Regarding the "breakout candidate" topic for Haren and Lackey. The "breakout" is based on the 3 previous season's worth of stats. So Lackey, for example, had a good year last year but if you average his last 3 seasons, PECOTA expects him to be better than his 3-year average. Even if he regresses from last year, his projected numbers are better than his 3-year average.
Also, in the book, their projected playing time (plate appearances/innings) are always lower than other projections I look at. The same goes for Runs and RBI. I did some work in Excel in the off-season, looking at correlations for assorted projections sources (Bill James Handbook, Rototimes, Forecaster, ZiPS, and PECOTA) and PECOTA had the lowest correlation when looking specifically at Runs/PA and RBI/PA, while they were 2nd in OBP and SLG (we don't use AVG in the league I'm in). For hitters, their rate stats seem to useful but the projected Runs and RBI need to be taken with a grain of salt.
I believe it's always a good idea to look at more than one source and if something just doesn't "feel" right, make your own adjustments.
Roger Angell: I was talking with Bob Gibson and I said: 'Are you always this competitive?' He said: 'Oh, I think so. I got a three-year old daughter, and I've played about 500 games of tic-tac-toe with her and she hasn't beat me yet.'
Just to add in to this. The rate stats--BA, OBP, SLG, tend to be accurate in BP, but the counting stats tend to be low. If you read the introduction, you see that what they do is somewhat different than what others do. Other projections merely provide a point estimate, Player X will do this. The BP PECOTA system projects the player's distribution of performance. Player x has a 10 percent chance of doing this or better, a 20% chance of doing this or better, a 30% chance of doing this or better, and so on.
Given that approach, they have to make a choice of what exact estimate to publish in the book. Their choice is to use median estimate---Player X has a 50% chance of doing this or better. That estimate is a good predictor for rate states, but not counting stats. The full details on their projections for a player are on the web site.
If all the stats are low at more or less the same rate, then its still a useful guide to how players will do compared with each other.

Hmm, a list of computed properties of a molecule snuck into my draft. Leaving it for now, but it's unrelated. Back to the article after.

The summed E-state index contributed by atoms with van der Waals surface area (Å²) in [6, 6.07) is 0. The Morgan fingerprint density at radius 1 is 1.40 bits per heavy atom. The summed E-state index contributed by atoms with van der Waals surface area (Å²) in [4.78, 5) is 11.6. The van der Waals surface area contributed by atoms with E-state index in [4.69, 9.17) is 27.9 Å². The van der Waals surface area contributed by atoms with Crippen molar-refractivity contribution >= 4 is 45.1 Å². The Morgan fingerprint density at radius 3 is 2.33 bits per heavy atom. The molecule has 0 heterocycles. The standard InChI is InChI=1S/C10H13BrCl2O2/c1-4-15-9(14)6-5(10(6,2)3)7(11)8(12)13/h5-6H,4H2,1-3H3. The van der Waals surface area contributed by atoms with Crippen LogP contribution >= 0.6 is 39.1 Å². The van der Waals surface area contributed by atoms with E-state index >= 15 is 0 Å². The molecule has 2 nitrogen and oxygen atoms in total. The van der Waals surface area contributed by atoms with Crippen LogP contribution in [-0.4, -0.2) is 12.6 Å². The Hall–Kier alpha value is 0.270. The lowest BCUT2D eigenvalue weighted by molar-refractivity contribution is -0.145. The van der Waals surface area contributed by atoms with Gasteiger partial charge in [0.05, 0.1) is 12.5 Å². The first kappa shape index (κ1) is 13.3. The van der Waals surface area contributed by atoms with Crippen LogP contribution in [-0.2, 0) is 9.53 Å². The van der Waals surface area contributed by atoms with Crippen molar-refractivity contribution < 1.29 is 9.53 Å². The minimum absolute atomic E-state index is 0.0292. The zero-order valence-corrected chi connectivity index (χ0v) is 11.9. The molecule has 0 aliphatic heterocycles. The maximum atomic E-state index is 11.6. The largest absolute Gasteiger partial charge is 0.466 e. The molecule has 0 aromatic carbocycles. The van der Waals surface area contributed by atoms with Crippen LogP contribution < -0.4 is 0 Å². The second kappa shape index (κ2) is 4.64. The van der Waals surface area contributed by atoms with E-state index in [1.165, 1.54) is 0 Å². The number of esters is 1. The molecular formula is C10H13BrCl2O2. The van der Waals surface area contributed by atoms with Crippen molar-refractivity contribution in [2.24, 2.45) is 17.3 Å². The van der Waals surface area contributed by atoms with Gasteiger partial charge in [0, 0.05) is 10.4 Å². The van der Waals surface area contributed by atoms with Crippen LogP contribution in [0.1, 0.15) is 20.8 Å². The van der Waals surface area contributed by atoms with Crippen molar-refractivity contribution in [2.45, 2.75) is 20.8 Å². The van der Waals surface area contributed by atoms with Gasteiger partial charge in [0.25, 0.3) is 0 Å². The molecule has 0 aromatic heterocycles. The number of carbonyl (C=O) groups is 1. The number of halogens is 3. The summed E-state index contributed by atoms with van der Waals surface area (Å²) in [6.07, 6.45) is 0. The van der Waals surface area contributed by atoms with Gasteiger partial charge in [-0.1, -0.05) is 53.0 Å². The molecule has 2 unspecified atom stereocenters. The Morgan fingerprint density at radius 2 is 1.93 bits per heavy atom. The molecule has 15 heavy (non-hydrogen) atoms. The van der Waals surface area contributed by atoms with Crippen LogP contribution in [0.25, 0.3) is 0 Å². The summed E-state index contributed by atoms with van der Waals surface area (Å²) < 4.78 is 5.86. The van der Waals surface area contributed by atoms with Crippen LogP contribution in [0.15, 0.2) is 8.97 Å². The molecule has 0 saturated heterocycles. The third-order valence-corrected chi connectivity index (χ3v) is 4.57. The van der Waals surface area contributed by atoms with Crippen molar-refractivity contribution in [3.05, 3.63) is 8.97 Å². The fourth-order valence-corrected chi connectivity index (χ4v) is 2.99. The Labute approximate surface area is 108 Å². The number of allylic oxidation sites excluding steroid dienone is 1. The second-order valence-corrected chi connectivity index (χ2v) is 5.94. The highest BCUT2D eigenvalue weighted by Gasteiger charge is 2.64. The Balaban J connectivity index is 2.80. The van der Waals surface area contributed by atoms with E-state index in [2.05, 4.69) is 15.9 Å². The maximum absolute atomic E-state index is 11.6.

Frankly I dont need a specific player to hit X HRs, I need my team of players to do better as a whole then the other teams of players. As long as I'm grabbing the better players all around I should be fine.
swyck wrote:If all the stats are low at more or less the same rate, then its still a useful guide to how players will do compared with each other.
Frankly I dont need a specific player to hit X HRs, I need my team of players to do better as a whole then the other teams of players. As long as I'm grabbing the better players all around I should be fine.
This is not true. Players that are outliers in the valuation curve are more valuable or less valuable based on how far they differentiate themselves from the mean. Grouping everyone closer to the mean takes away from this. Do it over 4 cumulative categories used in the standard 5x5 for hitting and you will be way off.
swyck wrote:If all the stats are low at more or less the same rate, then its still a useful guide to how players will do compared with each other.
Frankly I dont need a specific player to hit X HRs, I need my team of players to do better as a whole then the other teams of players. As long as I'm grabbing the better players all around I should be fine.
This is not true. Players that are outliers in the valuation curve are more valuable or less valuable based on how far they differentiate themselves from the mean. Grouping everyone closer to the mean takes away from this. Do it over 4 cumulative categories used in the standard 5x5 for hitting and you will be way off.
No, you're wrong here. If the counting stats are uniformly lowered by the same factor (say 7/8 to pick a number), a player would be the same number of standard deviations from the mean as he would have been before the scaling.